Sunday, November 21, 2004

Race and the 2004 Election

You may not be aware of Tucker Carlson: Unfiltered, particularly since it airs on that paragon of political correctness, PBS. It's a pretty informative new series starring the bow-tied boy wonder (and Jon Stewart punching bag). This week featured, among others, Marjorie Fields Harris, a candidate for Vice Chair of the Democratic National Committee...and it was a depressing interview indeed.

Folks, Bush increased his percentage of the black vote despite the scare tactics of the left for two reasons: (1) the shared conservative values of black churchgoers and Republicans, and (2) disgust with the Democratic Party's plantation mentality. You see, according to Ms. Harris, Bush is fundamentally a racist because, well...because Colin Powell and Condoleezza Rice aren't really black. You may think I'm joking, so a good ol'-fashioned (partial) fisking is in order.

Carlson: Marjorie, thanks a lot.

Why didn't Kerry do better?

Harris: I think Kerry was a good candidate, to be honest. He was effective in what he was trying to say. I think that the organization around him just did not allow him to penetrate the community as he could have.

Since I am running for the Vice Chairman, I won't say anything bad about our nominee who just lost decisively, that's how effective he was. (Also, he wasn't in control of his own campaign).

Carlson: What about the notion that the Republican party actually has points of common interest with a lot of black voters? A lot of black voters aren't as enthusiastic about legal abortion as your average well-educated white voter is. More comfortable with faith, for school choice. Why don't more black voters vote Republican?

Harris: It's one of the myths of the black community, that we all believe in abortion and these kind of loose moral values. I think that's always been a myth.

I hold your bow-tie wearing opinions in such contempt that I am not even paying attention to you, as shown by my complete lack of understanding of your question.

...the Republicans haven't reached out. This is the first time I've even seen a small effort. Bush, come on, he didn't get the numbers they expected in the African-American community. I can't say that the Republicans were effective in reaching out to African-Americans, but they never tried to embrace us as a community. It's not so much we haven't gone to the party. I think the party hasn't come to us.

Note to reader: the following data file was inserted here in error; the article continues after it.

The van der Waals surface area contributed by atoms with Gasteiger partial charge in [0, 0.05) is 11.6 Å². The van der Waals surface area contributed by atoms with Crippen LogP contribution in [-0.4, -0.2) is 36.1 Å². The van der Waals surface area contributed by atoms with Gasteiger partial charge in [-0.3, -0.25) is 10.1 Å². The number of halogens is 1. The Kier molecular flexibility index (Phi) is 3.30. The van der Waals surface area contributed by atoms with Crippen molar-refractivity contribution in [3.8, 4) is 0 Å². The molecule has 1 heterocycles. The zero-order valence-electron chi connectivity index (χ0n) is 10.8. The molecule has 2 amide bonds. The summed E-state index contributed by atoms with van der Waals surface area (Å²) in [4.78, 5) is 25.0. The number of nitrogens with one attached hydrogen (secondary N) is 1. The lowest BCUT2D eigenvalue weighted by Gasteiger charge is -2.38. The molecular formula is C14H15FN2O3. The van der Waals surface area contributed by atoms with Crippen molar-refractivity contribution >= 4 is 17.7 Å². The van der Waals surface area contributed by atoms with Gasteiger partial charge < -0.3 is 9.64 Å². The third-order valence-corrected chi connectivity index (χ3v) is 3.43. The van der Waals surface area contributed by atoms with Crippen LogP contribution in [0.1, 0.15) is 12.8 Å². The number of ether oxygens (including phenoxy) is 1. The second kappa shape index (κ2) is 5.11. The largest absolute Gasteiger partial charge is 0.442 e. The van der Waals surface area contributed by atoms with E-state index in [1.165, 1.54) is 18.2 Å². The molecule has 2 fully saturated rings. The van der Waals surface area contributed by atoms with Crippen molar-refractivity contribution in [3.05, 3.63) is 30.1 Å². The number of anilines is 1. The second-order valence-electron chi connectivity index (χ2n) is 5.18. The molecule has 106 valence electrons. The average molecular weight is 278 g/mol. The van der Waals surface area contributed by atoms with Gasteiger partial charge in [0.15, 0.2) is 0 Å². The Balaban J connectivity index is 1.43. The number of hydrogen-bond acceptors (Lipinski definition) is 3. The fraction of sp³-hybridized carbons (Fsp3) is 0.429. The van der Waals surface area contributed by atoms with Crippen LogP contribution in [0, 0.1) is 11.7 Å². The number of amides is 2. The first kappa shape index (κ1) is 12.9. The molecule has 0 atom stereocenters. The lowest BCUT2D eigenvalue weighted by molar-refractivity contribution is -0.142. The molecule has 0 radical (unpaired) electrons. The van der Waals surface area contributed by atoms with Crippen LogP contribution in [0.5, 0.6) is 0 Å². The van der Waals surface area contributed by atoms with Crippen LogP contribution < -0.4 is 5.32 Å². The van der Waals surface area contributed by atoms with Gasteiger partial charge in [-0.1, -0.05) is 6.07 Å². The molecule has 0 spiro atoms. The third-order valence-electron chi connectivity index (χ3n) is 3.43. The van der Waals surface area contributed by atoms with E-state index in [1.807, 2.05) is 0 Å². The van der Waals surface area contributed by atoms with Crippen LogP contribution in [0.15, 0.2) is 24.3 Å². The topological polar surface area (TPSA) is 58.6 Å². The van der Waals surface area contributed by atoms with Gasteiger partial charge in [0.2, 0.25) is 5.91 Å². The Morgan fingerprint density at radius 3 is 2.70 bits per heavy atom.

Clarence Thomas and J.C. Watts meant nothing to me, as they weren't Democrats and didn't share my views. The fact that Bush made inroads in the black community is just not relevant, despite the fact that he increased his share of the black vote by 37.5% from 2000, because, you see, it wasn't as high as some pre-election estimates.

Carlson: Isn't the real problem a lot of black voters think the Republican party, on some level, is racist, and once that perception goes away, if it does, a large number of black voters come to the party. Why not?

Harris: It's based on the fact that you have a president who's appointed people like Charles Pickering, Pryor, Janice Rogers-Brown, who is African-American herself, to the federal bench. These are people anti-, or for the most part our rights, anti-civil rights, anti-human rights in a large respect. So it's not based on a perception. It's reality. A lot of the --

Tucker, I'd like to take the opportunity here to slander some people without offering any proof. Here are three people who I would like to nonchalantly accuse of being racist and "anti-human rights". So you see, the fact that I can throw these names out at you means that the Republican party is racist in reality, not just perception (oh, and by the way, Janice Rogers Brown apparently hates herself).

Carlson: He's appointed two black secretary of states. That doesn't help at all?

Harris: What does that mean? Colin Powell, a military man, he's not necessarily an icon within the African-American community. He's not related to the African-American community. Condoleezza Rice, who is an outstanding woman, and it's great what she's going to be doing, but she's not connected to our base. She doesn't represent the interests of African-American women. She's never touted herself as being an African-American woman representing our interests. I think it's wonderful what they've done, great personal achievements, but it doesn't necessarily reflect the community overall.

Tucker, you make the common mistake here of assuming the African American community is composed of all African Americans. In truth, any African American who turns his or her back on the victim mentality and rises to the top of American society is no more than an Uncle Tom like Clarence Thomas by definition. In fact, if you rub their faces really hard, the blackface will probably start to come off. If Colin Powell and Condoleezza Rice were serious about helping the black community, they would pander to us and encourage us to rely more on the government and less on our own brains and hard work.

I could go on, but you get the point...doesn't this crap get tiresome to you? As a Republican, let me say on my behalf to the black community, we welcome you, we don't have an ideology test, and we are truly interested in what you as an individual has to offer our party. If there's one thing this blog will make clear, it's that identity politics makes me sick. There is no "African-American" mentality, anymore than there is a "white male" mentality (if there were such a thing, wouldn't the Michael Moores of the world agree with the Rudy Giulianis(who we'll take a hard look at later as a spotlight candidate for '08)? The most important message of the Republican Party is that it is the individual that matters more than the group.

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